Combine a rise in literacy with the 1930′s innovation of mass-market paperbacks pioneered by Penguin and others, plus the publication of pulp fiction magazines preceding even that, and you’ve got yourself a winning formula for people reading solely for entertainment. And why not? Books are inexpensive, they give you hours of enjoyment, they’re quiet, they’re portable, and you can keep them forever if you want. It’s no secret to us, of all people, that books really do make the perfect entertainment.
Like all entertainment, there are . . . grades, you might say, of books. Some people like to read books that challenge their minds; some like to read books that provide thrilling and/or racy stories; some like to read books that take them to distant lands, or even distant planets; some people like a mix of “thinking” books and “junk” books. What’s more, we now have cheap publishing options to help put as many of all of these kinds of books into the hands of consumers as they can read; hell, you can even publish books digitally now. Publishers, rather than being the “gatekeepers” and preservers of literary culture that they claim to be, are really quite the opposite: they’re out there grabbing up as much content as they can, and they don’t care if it’s 15-year-olds writing steamy romance novels or epic fantasies about dragons, or middle-aged women living out their raunchiest fantasies in 75,000 words or less. Book about a girl in a love triangle with a werewolf and a vampire? You said it did well in the focus groups? Let’s put that baby to bed, motherfuckers! Large publishers are all about the benjamins, and there are MANY BENJAMINS in selling crappy books. (Hey, despite an overall increase in literacy, there’s still no accounting for taste.)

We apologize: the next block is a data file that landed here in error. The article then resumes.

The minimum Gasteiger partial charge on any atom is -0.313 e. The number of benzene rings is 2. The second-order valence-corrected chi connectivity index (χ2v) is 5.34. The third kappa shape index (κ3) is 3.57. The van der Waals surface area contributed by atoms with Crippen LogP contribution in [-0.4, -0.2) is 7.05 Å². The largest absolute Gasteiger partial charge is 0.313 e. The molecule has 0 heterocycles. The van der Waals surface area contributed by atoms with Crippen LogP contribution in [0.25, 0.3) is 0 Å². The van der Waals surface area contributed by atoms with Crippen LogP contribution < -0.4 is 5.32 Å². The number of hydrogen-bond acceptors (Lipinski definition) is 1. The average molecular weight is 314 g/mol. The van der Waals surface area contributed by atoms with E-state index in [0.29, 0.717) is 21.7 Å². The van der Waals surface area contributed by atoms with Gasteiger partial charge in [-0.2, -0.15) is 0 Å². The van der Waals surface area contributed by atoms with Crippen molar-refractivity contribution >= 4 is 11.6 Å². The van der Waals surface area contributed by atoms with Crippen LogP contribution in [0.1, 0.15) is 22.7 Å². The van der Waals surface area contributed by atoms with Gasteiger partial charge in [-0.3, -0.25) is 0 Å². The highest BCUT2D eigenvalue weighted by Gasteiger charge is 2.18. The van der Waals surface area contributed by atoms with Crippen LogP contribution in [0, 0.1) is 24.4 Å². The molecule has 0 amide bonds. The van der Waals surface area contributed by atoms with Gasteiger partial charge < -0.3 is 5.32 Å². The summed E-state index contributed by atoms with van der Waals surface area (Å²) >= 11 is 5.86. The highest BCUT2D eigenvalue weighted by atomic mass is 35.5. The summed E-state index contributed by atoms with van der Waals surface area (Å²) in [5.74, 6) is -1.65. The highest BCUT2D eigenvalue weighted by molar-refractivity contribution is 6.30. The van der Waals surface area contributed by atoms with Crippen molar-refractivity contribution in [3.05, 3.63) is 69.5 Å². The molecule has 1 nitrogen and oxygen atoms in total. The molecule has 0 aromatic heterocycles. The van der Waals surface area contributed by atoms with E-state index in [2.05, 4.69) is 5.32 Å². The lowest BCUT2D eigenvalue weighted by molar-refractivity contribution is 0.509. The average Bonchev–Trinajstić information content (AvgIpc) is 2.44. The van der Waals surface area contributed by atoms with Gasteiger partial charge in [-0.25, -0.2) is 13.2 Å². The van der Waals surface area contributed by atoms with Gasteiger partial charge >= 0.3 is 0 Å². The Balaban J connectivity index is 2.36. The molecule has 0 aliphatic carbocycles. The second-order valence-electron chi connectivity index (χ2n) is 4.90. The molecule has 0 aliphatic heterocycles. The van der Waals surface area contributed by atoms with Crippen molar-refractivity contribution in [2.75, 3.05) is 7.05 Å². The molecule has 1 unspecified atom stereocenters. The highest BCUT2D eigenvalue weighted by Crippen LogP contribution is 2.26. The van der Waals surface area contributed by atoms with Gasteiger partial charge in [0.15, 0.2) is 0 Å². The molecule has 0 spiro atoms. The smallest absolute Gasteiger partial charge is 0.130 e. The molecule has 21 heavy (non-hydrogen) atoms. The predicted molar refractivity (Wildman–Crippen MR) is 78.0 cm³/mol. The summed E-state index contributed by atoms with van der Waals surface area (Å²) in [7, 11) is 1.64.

What Sir Peter doesn’t seem to realize is that he’s a book nerd, and nerds occupy a very special area of the continuum of enjoyment. It’s a very small area, and if you look closely, you can see that it has a wedgie but still manages to look superior and self-satisfied. (He claims that he’s only ever seen six films in his entire life because he loves reading so much. That’s a special brand of nerdism.) The hand-wringing starts when people like Sir Peter see “other” books start polluting the literary pool. We’re all quite well-meaning, they’re sure, but we really shouldn’t be allowing such trash to be published or encouraging it by buying the books or talking about them on the internet. We’re just not qualified.
I have sad news for the supernerds bemoaning the “downfall” of literature: you’re never going to be able to put this bus in reverse. Even the people who make books aren’t on your side; they’ll give you a pat on the head and pretend to commiserate, then go back to making fat cash selling the newest Stephen King or Nora Roberts, or putting up insane advances to get the next book by Snooki secured at their press. I have happy news, though, too: as long as people are putting pen (or keyboard) to paper, there will always be literature. Great literature, even. It won’t look like your grandpa’s literature, but it will be there. And as long as it is there, there will be discourse by learnéd people about literature. And I’ll tell you a secret: not all of the bloggers out there are telling people to read “bad books.” To think that is absurd. Sorry, Sir Peter. But it is.
What do you think, book fans? Is literature, in fact, dying? Are book bloggers preserving literary culture or ruining it? Did you know that you were playing a part in the downfall of ALL OF LITERATURE? Drop those comments like they’re a steamy Harlequin romance heroine.